The collar/harness must be strong enough to restrain the dog.

It is considered a best practice to ensure that a computer microchip/tattoo for identification purposes is implanted in each dog.

13. Breed, Sex, Weight, and Height Requirements

13.1. Breeds historically selected for detection purposes come from the sporting, herding, hound, and working categories.

13.2. Age: The adult dog should be 12 to 36 months of age at the time of evaluation.

13.3. Sex: Dogs of either sex have shown good ability in detection work. A female in estrus should be deferred until a minimum of 4 to 6 weeks after completion.

13.4. Weight/Height: Weight must be proportional to the dog’s frame and skeletal size. An objective rating system to measure body condition (weight for frame) should be used. (La Flamme, D. Development and validation of a body condition score system for dogs: A clinical tool, Canine Practice [1997] 22:10–15)

13.5. Color: Any color typical for the breed is acceptable.

14. Medical Requirements

14.1. General: Must be in excellent health, structurally sound, and medically able to enter training.

14.2. Immunization required for evaluation and procurement. At a minimum, the dog must either have been vaccinated (essential in the case of rabies) or have a titer indicating that a particular vaccination was not needed within the previous 12 months for:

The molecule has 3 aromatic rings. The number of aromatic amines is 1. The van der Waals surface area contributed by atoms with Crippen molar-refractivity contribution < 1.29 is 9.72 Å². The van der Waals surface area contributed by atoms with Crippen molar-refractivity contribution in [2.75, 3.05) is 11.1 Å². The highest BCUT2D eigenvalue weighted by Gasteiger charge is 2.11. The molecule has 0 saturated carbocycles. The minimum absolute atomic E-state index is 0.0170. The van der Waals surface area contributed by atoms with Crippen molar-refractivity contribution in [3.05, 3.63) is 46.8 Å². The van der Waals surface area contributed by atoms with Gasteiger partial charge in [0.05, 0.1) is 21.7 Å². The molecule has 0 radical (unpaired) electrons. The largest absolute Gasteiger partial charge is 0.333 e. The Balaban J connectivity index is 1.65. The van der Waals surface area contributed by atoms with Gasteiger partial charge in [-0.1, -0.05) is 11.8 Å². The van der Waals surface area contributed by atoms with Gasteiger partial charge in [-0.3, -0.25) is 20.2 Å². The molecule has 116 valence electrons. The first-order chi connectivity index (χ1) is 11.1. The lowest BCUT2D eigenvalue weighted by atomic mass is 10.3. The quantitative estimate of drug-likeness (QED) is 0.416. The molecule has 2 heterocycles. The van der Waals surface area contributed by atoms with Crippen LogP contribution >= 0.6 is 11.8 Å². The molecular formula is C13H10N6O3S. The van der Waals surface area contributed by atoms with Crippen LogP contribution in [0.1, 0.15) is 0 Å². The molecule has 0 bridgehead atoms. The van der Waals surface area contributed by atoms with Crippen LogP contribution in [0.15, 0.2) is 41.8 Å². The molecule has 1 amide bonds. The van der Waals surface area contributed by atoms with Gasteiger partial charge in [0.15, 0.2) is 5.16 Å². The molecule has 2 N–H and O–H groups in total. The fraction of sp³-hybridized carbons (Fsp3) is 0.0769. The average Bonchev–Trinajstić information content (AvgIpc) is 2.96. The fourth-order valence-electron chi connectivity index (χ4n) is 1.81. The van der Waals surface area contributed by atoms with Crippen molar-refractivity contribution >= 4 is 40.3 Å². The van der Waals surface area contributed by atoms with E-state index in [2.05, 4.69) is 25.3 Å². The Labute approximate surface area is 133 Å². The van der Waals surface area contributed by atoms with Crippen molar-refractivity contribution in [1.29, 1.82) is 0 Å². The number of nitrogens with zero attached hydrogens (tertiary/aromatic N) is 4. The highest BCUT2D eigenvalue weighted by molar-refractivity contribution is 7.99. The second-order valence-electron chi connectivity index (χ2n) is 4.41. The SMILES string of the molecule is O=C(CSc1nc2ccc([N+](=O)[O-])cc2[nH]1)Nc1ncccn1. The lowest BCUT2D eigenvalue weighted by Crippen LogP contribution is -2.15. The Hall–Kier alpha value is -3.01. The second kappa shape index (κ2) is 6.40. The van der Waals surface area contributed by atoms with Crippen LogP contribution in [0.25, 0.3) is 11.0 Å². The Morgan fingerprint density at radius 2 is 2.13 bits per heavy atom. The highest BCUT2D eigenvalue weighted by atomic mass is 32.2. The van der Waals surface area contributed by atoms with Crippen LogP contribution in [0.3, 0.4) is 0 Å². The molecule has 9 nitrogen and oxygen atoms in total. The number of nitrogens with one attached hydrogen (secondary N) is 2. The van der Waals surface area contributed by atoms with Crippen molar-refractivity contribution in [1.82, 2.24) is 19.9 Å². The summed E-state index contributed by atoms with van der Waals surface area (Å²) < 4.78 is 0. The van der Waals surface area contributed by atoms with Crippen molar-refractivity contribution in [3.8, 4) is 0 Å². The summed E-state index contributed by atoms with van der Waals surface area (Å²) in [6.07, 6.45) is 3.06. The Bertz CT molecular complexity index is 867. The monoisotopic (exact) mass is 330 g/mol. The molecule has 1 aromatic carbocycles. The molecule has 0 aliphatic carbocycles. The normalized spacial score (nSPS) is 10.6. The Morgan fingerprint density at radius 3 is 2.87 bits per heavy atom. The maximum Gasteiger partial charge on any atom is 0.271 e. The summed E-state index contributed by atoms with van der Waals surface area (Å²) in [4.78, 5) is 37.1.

• Rabies—vaccination in accordance with state and local laws.
  • Canine distemper (CDV).
  • Canine adenovirus (type 2) (CAV-2) (canine hepatitis).
  • Parvovirus (CPV-2).
  • Leptospirosis.

There may be particular regional/national requirements that must be considered. The 2006 AAHA (American Animal Hospital Association) guidelines should be consulted.

14.2.1. A vaccination/titer certificate issued by a veterinarian with individual dog identification (name, tattoo, brand, or microchip number) must be provided on all dogs.

14.3. Socialization and ability to be examined. Dogs should be socialized to humans and should be able to tolerate medical examination procedures.

14.4. Minimum signalment data

14.4.1. The following minimum information should appear on all medical record documents and information:

  • Dog identification.
  • Name.
  • Tattoo number.
  • Microchip number.
  • Whelping date (or age at time of examination if whelping date not known).
  • Date of examination or entry.
  • Name and signature of examining veterinarian. The following should appear at least once in the medical record:

  • Sex and reproductive status.